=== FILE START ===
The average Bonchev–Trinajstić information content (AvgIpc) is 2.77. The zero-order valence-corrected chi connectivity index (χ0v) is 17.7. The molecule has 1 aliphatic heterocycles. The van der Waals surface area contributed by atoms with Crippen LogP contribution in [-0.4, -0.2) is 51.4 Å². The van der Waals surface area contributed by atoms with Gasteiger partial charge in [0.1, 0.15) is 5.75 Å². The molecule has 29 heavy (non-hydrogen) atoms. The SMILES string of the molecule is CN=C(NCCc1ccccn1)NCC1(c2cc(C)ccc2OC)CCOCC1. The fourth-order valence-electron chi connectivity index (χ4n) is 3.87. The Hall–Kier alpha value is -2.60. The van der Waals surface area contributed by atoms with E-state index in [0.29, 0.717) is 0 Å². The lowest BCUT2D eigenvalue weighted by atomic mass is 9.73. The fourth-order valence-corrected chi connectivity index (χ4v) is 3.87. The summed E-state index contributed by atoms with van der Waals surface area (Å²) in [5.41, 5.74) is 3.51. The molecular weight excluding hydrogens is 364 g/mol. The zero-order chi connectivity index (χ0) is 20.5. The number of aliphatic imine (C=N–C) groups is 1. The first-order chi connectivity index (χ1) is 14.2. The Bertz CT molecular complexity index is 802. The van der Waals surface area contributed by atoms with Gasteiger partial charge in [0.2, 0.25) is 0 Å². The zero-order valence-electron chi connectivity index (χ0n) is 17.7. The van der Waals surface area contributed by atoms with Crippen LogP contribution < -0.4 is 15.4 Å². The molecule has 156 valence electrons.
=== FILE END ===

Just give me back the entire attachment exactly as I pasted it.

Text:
The average Bonchev–Trinajstić information content (AvgIpc) is 2.77. The zero-order valence-corrected chi connectivity index (χ0v) is 17.7. The molecule has 1 aliphatic heterocycles. The van der Waals surface area contributed by atoms with Crippen LogP contribution in [-0.4, -0.2) is 51.4 Å². The van der Waals surface area contributed by atoms with Gasteiger partial charge in [0.1, 0.15) is 5.75 Å². The molecule has 29 heavy (non-hydrogen) atoms. The SMILES string of the molecule is CN=C(NCCc1ccccn1)NCC1(c2cc(C)ccc2OC)CCOCC1. The fourth-order valence-electron chi connectivity index (χ4n) is 3.87. The Hall–Kier alpha value is -2.60. The van der Waals surface area contributed by atoms with E-state index in [0.29, 0.717) is 0 Å². The lowest BCUT2D eigenvalue weighted by atomic mass is 9.73. The fourth-order valence-corrected chi connectivity index (χ4v) is 3.87. The summed E-state index contributed by atoms with van der Waals surface area (Å²) in [5.41, 5.74) is 3.51. The molecular weight excluding hydrogens is 364 g/mol. The zero-order chi connectivity index (χ0) is 20.5. The number of aliphatic imine (C=N–C) groups is 1. The first-order chi connectivity index (χ1) is 14.2. The Bertz CT molecular complexity index is 802. The van der Waals surface area contributed by atoms with Gasteiger partial charge in [0.2, 0.25) is 0 Å². The zero-order valence-electron chi connectivity index (χ0n) is 17.7. The van der Waals surface area contributed by atoms with Crippen LogP contribution < -0.4 is 15.4 Å². The molecule has 156 valence electrons.